Many companies are resorting to an old tactic: employing so-called rights offerings that give existing shareholders the right to buy new stock first. On the Continent, rights issues were considered a relic of a bygone age: As interest in equities surged in Europe, issuers thought they could raise money more efficiently and transparently by going direct to the market rather than through these old clubby arrangements. But that was when there were plenty of buyers around. This year, rights offerings have accounted for about 20% of Europe's new equity volume, up from under 1% last year. "The big advantage of a rights issue is that you avoid dilution and keep existing shareholders happy if you price the shares attractively," says Zurich Financial's Schiro. Offering a big discount to the market price is key. Zurich Financial, for instance, is offering shareholders two new shares for every three they own--at a discount of more than 50% to the market price.
But, generally, investors are being very discriminating with new stock issues. Asset managers and insurers on the Continent, who once could be counted on to take up 30% or more of European offerings, are taking half that now. So big global asset managers, such as Fidelity Investments, have become increasingly important to such placings, as have hedge funds. British institutions continue to be major players, too. Another big factor: individual local investors who may want to protect beleaguered national champions. Swedish investors, for instance, rode to the rescue when telecom giant and hometown hero Ericsson went to the market in July, buying up an estimated 70% of its $3.2 billion rights offering.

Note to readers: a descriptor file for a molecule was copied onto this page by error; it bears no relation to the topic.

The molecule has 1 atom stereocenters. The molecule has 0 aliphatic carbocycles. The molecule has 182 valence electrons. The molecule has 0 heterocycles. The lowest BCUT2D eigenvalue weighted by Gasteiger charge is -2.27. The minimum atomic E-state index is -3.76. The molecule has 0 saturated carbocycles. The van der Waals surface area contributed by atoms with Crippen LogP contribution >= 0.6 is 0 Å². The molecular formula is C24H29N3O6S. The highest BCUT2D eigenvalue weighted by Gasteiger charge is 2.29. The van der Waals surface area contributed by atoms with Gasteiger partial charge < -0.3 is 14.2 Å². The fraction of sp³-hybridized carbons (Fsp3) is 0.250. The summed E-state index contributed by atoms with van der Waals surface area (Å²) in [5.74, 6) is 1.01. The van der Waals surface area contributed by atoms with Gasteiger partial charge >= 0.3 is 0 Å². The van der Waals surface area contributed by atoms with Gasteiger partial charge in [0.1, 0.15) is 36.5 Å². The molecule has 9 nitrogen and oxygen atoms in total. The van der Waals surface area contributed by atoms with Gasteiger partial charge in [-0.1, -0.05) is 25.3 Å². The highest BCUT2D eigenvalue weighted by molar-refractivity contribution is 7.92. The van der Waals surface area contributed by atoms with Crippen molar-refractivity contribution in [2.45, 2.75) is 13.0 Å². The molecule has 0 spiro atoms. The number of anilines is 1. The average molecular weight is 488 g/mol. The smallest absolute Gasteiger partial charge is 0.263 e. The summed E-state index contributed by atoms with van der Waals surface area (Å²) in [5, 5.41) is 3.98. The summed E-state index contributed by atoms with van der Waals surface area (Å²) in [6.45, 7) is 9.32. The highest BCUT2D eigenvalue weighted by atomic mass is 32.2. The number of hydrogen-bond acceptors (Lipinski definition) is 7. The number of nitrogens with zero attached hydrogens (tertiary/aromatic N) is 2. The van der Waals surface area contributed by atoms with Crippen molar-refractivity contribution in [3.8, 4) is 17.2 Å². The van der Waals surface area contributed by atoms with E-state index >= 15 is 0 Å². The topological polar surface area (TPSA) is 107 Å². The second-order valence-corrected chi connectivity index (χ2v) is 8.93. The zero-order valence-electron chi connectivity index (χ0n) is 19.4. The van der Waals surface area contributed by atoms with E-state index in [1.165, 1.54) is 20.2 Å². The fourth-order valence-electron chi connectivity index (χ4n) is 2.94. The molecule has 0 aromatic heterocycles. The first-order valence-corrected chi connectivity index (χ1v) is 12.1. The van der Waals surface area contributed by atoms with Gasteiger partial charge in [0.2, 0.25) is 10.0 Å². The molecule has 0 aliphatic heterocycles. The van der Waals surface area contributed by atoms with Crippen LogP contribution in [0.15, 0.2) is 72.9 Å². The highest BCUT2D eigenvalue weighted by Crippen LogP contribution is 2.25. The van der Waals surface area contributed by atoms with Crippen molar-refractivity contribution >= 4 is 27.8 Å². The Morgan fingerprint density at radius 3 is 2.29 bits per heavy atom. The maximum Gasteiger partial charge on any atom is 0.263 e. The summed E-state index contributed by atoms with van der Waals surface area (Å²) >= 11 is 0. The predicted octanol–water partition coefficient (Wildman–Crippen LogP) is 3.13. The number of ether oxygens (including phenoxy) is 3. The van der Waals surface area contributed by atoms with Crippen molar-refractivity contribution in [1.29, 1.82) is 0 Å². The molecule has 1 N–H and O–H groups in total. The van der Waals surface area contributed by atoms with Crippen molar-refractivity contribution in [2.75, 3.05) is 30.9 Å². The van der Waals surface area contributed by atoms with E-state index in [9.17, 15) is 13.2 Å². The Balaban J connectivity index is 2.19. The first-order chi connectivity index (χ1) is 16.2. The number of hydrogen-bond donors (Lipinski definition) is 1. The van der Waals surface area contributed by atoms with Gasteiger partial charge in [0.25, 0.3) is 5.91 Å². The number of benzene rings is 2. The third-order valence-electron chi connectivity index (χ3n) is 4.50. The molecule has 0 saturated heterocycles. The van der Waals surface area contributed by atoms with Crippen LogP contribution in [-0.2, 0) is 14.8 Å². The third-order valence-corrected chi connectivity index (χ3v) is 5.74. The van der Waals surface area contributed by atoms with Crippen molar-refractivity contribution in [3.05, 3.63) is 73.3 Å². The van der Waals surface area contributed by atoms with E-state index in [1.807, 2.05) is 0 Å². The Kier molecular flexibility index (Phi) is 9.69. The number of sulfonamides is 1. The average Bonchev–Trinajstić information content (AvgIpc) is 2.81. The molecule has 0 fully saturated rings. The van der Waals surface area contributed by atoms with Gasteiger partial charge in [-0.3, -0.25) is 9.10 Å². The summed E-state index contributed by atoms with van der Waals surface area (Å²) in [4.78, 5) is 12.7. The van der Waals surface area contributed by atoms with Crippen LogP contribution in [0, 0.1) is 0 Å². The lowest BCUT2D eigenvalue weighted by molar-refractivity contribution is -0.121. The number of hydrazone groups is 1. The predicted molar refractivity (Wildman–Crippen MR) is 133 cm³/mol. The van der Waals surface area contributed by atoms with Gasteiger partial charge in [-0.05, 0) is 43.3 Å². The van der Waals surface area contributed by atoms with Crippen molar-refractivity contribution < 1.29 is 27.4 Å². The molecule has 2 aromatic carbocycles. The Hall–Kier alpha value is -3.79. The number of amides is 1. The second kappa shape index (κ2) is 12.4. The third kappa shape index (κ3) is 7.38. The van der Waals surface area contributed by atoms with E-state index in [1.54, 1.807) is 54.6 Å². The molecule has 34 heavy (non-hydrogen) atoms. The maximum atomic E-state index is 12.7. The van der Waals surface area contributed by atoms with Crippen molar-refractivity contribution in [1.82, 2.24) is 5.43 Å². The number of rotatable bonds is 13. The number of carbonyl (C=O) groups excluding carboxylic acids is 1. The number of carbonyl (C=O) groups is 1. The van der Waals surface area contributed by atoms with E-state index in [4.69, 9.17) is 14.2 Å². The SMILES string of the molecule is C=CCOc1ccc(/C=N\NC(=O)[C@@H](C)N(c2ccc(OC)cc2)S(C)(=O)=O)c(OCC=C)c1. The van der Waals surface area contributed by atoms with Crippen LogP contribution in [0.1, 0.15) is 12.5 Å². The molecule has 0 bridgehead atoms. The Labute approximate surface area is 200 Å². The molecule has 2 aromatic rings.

Investors show no signs of getting less picky. In fact, some fund managers say they would be wary of a France Télécom offering regardless of how much the current $7.50 price were marked down. "They need a restructuring plan for the debt and a new business plan. That's even more important than price," says Ravagli of DWS.
This persnickety approach is forcing some companies to shape up. It also is helping to clear the remaining excesses from the market. "Investors are so skeptical and critical that what is being brought to the market is priced well," says Matthias Mosler, head of European Equities at Merrill Lynch & Co. in London. "This has contributed to several recent European IPOs outperforming the overall market." That skepticism, together with the demand that share issues come laden with reforms, may yet help lay the foundation for recovery.
|Corrections and Clarifications "Europe's money hunt" (Finance, Oct. 7), gave an incorrect figure for the percentage of new equity issues in Europe last year that were rights offerings. The correct figure is 6%, not 1%.|
By Stanley Reed in London, with David Fairlamb in Frankfurt and Gail Edmondson in Rome